Roberto Di Matteo – The dignified temp

Despite his perennial stance on public speaking, Roman Abramovich’s thoughts on who he wanted to take the reigns at Stamford Bridge on a permanent basis this summer were undeniably clear.

The 2011/2012 season brought one of the most turbulent campaigns ever to West London – from the miserable loss at St Andrews to being crowned European champions in Berlin – the season ended with an only too familiar problem for those at Chelsea, a managerial vacancy.

June saw Roberto Di Matteo installed, as Chelsea Manager on a permanent basis, after an interim period saw him bring the FA Cup and the all too desired Champions League trophy to SW6. There are those, particularly fans that looked upon the four-week delay in appointing Di Matteo as discourteous. Certainly the fact that he had managed to win what Abramovich so craved should have permitted a contract immediately, though the following weeks saw the Chelsea all too publically touting ex-Barcelona coach Pep Guardiola, a candidate which has further affected the contract that the Italian has been provided with.

Roberto Di Matteo took over from AVB’s disgruntled and underachieving squad and to elegantly lead the side to win from a domestic perspective and the biggest prize of them all – the Champions League, the one Roman Abramovich demanded so much and ultimately one that the likes of Jose Mourinho, Guus Hiddink and Carlo Ancelotti had in one way or another lost their jobs for – yet, despite delivering the all important ‘Big Ears’, the much loved Italian has only done enough to be awarded a 24 month contract. Awarded, indeed.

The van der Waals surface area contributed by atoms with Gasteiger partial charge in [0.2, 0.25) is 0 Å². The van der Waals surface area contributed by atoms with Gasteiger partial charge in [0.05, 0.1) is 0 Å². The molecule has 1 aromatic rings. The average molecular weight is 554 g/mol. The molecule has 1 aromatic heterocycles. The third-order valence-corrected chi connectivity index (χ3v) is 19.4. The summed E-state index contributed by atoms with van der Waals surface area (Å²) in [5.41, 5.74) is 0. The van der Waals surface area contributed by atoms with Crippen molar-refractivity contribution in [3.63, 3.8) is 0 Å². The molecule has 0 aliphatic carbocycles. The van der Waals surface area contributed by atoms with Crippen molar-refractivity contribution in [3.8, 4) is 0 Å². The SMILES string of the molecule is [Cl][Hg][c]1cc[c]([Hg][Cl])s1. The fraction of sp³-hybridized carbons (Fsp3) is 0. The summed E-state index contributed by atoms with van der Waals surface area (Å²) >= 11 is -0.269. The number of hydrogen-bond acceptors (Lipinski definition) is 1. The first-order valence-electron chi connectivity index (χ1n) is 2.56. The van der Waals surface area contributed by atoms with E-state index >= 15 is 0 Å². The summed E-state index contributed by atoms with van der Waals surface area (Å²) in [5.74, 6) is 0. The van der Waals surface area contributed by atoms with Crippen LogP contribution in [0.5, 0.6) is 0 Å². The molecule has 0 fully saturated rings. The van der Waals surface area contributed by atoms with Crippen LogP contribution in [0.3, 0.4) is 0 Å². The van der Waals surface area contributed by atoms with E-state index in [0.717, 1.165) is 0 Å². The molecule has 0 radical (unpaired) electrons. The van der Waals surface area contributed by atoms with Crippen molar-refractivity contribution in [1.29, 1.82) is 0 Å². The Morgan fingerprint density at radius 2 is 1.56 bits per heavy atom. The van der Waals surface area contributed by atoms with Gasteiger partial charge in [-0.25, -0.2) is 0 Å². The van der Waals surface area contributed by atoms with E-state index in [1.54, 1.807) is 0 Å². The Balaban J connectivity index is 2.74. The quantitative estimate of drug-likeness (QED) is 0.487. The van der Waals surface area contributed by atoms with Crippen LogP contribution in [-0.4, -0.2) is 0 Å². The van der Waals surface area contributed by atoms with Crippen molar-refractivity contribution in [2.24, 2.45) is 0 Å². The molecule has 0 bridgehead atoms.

Pep Guardiola’s suborn stance in taking a sabbatical has meant that Roman Abramovich will have, no doubt, missed out on his ideal management setup for next season, but his pretentious approach to employment will undoubtedly signify a goodbye for RDM when the Spaniard decides he wants back into the European elite.

Inevitability is a word that can easily be deployed in this situation, and Di Matteo will realise it too, though you can be sure he will take to the job in the same dignified manner that he has done since he took over from Andre Villas-Boas in March.

Roberto Di Matteo knows the club, loves the club and will ultimately do anything that will better Chelsea FC – but ultimately he too needs to win from this arrangement, which is why he will look on with anticipation to next season with the full backing of his squad, makes changes how he sees fit and ultimately mould a perception of his managerial ability so when the time does come, and Pep Guardiola is finally seduced to West London, he can look upon a number of opportunities to which his achievements merit.

The Author

Ben Pinkney

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